Laser additives are supplied in pellet granulate and powder form. Granulate products are blended directly with the polymer resin, while powder forms are converted to masterbatch. The loading concentration level by weight (in the final part) typically ranges between 0.01 and 3.0%. Homogeneous distribution/dispersion of laser additives throughout each part is critical to achieve optimal color contrast.
Some additives contain mixtures of antimony-doped tin oxide and antimony trioxide that can impart a “grayish” tint to the natural (uncolored) substrate opacity. Other additives can contain aluminum particles, mixed metal oxides and proprietary compounds.
Color adjustments are made using pigments and dyes to achieve the final colormatch appearance. Specific additives have received FDA approval for food contact and food packaging use under conditions A-H of 21 CFR 178.3297 Colorants for Polymers1.
Ytterbium fiber lasers
NIR Ytterbium fiber lasers entered the industrial marking market in the 2010 timeframe, replacing traditional YAG lasers. Fiber lasers possess superior beam quality (M2) and high-brightness and can focus to a small spot size (less than 20 microns), which leads to high energy density. Fiber lasers are extremely versatile, cost effective and plug-and-play with near zero maintenance.
Fixed-pulse (Q-switched) and variable pulse (MOPA) nanosecond fiber lasers are sold by several laser companies, including IPG Photonics and SPI Lasers. Q-switched fiber lasers, typically 100 to 150 ns pulse width, are employed for some polymer marking applications, but their repetition rate is limited to around 80 kHz because of the inherent constraint of Q-switching technology.
Directly modulated MOPA (DM-MOPA) fiber lasers operate at repetition rates up to 500 kHz at nanosecond pulse widths. Pulse Width [ns] is a measure of the time between the beginning and end of the pulse, typically based on the full width half maximum (FWHM) of the pulse shape.
High repetition rates generally translate into faster marking speed (in conjunction with other laser/wave form parameters). There are significant differences in wave forms and degree of surface carbonization3 (see Image 1).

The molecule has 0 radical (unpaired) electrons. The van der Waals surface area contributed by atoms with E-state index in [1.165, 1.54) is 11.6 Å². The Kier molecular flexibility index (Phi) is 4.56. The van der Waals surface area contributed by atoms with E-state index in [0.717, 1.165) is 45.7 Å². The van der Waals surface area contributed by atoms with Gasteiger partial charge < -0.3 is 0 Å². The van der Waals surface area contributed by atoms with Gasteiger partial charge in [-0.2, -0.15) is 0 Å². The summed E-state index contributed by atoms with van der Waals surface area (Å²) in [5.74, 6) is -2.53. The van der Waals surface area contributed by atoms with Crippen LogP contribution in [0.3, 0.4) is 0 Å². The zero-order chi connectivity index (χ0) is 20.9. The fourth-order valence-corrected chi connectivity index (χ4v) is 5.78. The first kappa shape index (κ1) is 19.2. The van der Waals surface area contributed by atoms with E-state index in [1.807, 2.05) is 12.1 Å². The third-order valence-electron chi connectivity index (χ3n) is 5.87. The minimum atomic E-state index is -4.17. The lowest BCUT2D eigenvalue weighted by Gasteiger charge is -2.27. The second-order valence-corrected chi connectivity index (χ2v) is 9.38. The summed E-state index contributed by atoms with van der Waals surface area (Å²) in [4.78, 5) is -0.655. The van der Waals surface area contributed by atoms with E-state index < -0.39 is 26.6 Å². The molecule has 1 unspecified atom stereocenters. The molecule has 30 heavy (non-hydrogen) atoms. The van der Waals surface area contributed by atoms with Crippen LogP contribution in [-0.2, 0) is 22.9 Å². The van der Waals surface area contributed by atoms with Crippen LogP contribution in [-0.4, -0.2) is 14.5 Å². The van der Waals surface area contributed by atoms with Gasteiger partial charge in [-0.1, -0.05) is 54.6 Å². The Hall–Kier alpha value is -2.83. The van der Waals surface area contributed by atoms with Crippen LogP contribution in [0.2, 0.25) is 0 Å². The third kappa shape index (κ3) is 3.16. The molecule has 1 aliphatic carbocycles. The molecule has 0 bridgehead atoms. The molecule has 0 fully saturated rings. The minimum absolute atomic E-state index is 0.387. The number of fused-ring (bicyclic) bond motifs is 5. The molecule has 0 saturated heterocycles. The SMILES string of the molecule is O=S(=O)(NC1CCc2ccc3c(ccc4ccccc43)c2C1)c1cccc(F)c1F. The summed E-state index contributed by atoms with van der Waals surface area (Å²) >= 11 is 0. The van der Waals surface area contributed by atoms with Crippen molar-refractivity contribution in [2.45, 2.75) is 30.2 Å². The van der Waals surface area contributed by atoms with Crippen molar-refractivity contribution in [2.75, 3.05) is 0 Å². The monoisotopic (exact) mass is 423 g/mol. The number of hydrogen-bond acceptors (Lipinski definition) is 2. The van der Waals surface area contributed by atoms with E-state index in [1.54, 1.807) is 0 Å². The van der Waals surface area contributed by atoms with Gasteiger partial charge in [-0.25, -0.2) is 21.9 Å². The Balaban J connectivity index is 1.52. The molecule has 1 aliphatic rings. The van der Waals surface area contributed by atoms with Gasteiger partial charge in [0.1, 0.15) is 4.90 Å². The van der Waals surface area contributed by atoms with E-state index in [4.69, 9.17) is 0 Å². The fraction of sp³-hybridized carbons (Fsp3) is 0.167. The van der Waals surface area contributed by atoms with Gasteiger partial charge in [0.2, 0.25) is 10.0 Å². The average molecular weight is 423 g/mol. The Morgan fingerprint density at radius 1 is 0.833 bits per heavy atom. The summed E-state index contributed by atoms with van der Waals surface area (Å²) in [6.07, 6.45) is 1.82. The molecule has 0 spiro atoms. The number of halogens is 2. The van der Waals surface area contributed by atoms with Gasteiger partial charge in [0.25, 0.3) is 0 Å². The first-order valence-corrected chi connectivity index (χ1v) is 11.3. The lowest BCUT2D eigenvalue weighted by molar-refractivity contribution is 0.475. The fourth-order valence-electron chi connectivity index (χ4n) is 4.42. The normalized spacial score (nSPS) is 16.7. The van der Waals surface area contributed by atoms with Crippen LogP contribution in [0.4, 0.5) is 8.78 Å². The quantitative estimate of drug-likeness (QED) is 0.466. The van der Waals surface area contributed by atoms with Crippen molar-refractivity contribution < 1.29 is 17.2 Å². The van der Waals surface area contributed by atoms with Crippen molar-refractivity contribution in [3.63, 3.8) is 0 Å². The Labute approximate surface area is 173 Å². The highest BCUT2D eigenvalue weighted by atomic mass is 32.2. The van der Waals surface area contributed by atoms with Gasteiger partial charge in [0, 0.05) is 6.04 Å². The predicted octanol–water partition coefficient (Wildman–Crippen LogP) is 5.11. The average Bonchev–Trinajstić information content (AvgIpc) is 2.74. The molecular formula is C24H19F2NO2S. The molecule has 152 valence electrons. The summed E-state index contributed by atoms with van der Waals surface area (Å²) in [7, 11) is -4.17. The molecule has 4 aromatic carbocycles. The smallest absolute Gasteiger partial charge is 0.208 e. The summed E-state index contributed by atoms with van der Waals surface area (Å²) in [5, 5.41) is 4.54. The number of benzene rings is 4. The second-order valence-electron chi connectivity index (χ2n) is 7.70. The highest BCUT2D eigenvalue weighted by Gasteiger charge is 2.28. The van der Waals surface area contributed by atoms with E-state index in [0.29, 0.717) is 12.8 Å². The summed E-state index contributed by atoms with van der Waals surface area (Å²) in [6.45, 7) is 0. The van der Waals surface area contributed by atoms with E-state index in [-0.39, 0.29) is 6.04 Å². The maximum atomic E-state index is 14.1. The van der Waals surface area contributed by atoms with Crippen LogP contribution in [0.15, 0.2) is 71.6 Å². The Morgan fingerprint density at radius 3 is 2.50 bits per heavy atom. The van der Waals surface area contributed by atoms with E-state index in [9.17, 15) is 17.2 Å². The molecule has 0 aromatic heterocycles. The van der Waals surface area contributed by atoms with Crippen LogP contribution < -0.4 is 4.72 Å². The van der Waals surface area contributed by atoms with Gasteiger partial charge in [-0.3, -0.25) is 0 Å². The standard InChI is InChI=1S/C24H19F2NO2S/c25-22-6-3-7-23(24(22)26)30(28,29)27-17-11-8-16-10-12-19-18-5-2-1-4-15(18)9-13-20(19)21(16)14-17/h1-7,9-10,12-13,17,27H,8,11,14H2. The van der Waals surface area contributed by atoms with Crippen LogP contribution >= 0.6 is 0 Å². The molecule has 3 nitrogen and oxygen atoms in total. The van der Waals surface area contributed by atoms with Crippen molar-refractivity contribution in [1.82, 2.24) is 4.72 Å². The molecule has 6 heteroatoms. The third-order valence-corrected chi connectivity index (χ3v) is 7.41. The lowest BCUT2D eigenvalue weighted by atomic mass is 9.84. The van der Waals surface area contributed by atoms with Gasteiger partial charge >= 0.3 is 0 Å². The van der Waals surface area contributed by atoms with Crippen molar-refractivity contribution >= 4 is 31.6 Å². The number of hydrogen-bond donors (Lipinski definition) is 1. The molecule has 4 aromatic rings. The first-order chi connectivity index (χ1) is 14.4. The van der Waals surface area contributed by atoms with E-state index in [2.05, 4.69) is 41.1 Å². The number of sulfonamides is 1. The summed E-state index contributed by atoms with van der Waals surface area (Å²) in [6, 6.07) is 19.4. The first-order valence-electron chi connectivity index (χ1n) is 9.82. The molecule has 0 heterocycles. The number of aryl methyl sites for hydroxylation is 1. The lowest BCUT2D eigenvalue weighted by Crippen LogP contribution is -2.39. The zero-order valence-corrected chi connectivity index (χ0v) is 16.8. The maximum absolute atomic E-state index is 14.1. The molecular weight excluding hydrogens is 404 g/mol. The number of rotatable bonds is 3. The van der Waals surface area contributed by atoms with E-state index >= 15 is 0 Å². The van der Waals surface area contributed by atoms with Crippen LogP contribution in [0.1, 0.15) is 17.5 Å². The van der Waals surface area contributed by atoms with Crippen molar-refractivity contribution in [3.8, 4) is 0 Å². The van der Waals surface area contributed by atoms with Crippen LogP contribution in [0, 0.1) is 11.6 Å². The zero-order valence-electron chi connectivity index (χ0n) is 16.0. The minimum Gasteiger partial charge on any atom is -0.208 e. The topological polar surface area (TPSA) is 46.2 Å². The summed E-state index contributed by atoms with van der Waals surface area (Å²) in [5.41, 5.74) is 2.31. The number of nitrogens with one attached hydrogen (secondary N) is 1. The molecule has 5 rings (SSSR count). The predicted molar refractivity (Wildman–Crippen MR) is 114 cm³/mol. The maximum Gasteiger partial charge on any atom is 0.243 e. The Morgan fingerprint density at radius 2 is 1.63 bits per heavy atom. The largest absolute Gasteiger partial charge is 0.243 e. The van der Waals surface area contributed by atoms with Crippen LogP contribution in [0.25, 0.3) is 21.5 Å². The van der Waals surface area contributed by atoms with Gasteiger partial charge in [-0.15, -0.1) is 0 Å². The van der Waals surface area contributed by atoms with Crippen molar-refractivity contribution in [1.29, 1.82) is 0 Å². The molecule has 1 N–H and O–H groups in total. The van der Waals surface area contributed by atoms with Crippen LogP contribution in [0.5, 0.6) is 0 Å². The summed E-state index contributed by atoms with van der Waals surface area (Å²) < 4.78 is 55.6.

Localized spatial and temporal control of the laser heat input and of the rate of heat input enable maximum performance. For temperature-sensitive polymers, variable short-pulse (MOPA) fiber lasers are particularly effective in achieving high contrast without excessive carbonization.
Subsurface marking is achievable on clear plastics for medical applications. Generally, MOPA lasers generate pulse widths (pulse duration) from 1 ns to 250 ns (and higher). The Sabreen Group has found 20 ns to 50 ns an ideal range for optimal color contrast in many polymer applications, including nylons.
In cosmetic and functional marking contrast, laser additives make a critical difference when high-resolution, line-edge quality and small data cells are required for direct part marking (DPM) data matrix and bar code. The longer the data string, the more condensed become the data cells.
Grade “A” verification often is required for military, aerospace, automotive and pharmaceutical products. High-contrast code readability has additional benefits – faster marking speeds and low-cost, hand-held readers can be used throughout the factory.
Polyamides are among the most challenging polymers to laser mark. Smart laser additives solve contrast problems, increase marking speeds and introduce cost savings. For direct part marking (DPM) data matrix and bar code, laser additives provide critical improvements. Variable short-pulse (MOPA) fiber lasers, 20 ns to 50 ns range, are exceptionally effective in achieving superior contrast color on most polymers.
- Sabreen, S. Fiber Lasers: Selection and Additives, Plastics Decorating, November 2017.
- Polyamide (PA) Nylon Complete Guide, SpecialChem 2019.
- Brodsky, M. Wave Forms: A New Laser Tool, Optics & Photonics, March 2012.
Scott R. Sabreen is founder and president of The Sabreen Group, Inc., an engineering consulting company specializing in secondary plastics manufacturing processes – surface pretreatments, adhesion bonding, inkjet printing, laser marking, decorating and finishing and product security. Sabreen has been developing pioneering technologies and solving manufacturing problems for more than 30 years. He can be contacted at 972.820.6777 or by visiting www.sabreen.com.